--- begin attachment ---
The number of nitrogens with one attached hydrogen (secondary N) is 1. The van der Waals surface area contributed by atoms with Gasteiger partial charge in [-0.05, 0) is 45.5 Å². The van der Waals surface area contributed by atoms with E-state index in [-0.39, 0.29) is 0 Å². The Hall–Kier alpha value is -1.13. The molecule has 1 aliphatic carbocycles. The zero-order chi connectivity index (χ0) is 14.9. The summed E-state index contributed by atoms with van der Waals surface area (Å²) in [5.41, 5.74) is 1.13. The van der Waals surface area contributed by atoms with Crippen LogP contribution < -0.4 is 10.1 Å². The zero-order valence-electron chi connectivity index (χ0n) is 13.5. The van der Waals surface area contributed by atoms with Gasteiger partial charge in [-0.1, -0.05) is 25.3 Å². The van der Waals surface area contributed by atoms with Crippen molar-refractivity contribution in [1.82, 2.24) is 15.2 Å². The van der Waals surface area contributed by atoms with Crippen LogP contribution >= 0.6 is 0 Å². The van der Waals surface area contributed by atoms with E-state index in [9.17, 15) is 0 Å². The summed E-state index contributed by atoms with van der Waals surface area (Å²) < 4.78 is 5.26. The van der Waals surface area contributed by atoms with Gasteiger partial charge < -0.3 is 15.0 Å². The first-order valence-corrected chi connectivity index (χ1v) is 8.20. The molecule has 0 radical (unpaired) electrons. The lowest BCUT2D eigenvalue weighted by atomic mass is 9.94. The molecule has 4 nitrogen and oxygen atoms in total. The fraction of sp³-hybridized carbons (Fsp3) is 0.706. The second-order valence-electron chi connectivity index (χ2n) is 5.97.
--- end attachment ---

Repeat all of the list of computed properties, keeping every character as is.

The number of nitrogens with one attached hydrogen (secondary N) is 1. The van der Waals surface area contributed by atoms with Gasteiger partial charge in [-0.05, 0) is 45.5 Å². The van der Waals surface area contributed by atoms with E-state index in [-0.39, 0.29) is 0 Å². The Hall–Kier alpha value is -1.13. The molecule has 1 aliphatic carbocycles. The zero-order chi connectivity index (χ0) is 14.9. The summed E-state index contributed by atoms with van der Waals surface area (Å²) in [5.41, 5.74) is 1.13. The van der Waals surface area contributed by atoms with Crippen LogP contribution < -0.4 is 10.1 Å². The zero-order valence-electron chi connectivity index (χ0n) is 13.5. The van der Waals surface area contributed by atoms with Gasteiger partial charge in [-0.1, -0.05) is 25.3 Å². The van der Waals surface area contributed by atoms with Crippen molar-refractivity contribution in [1.82, 2.24) is 15.2 Å². The van der Waals surface area contributed by atoms with Crippen LogP contribution >= 0.6 is 0 Å². The van der Waals surface area contributed by atoms with E-state index in [9.17, 15) is 0 Å². The summed E-state index contributed by atoms with van der Waals surface area (Å²) < 4.78 is 5.26. The van der Waals surface area contributed by atoms with Gasteiger partial charge < -0.3 is 15.0 Å². The first-order valence-corrected chi connectivity index (χ1v) is 8.20. The molecule has 0 radical (unpaired) electrons. The lowest BCUT2D eigenvalue weighted by atomic mass is 9.94. The molecule has 4 nitrogen and oxygen atoms in total. The fraction of sp³-hybridized carbons (Fsp3) is 0.706. The second-order valence-electron chi connectivity index (χ2n) is 5.97.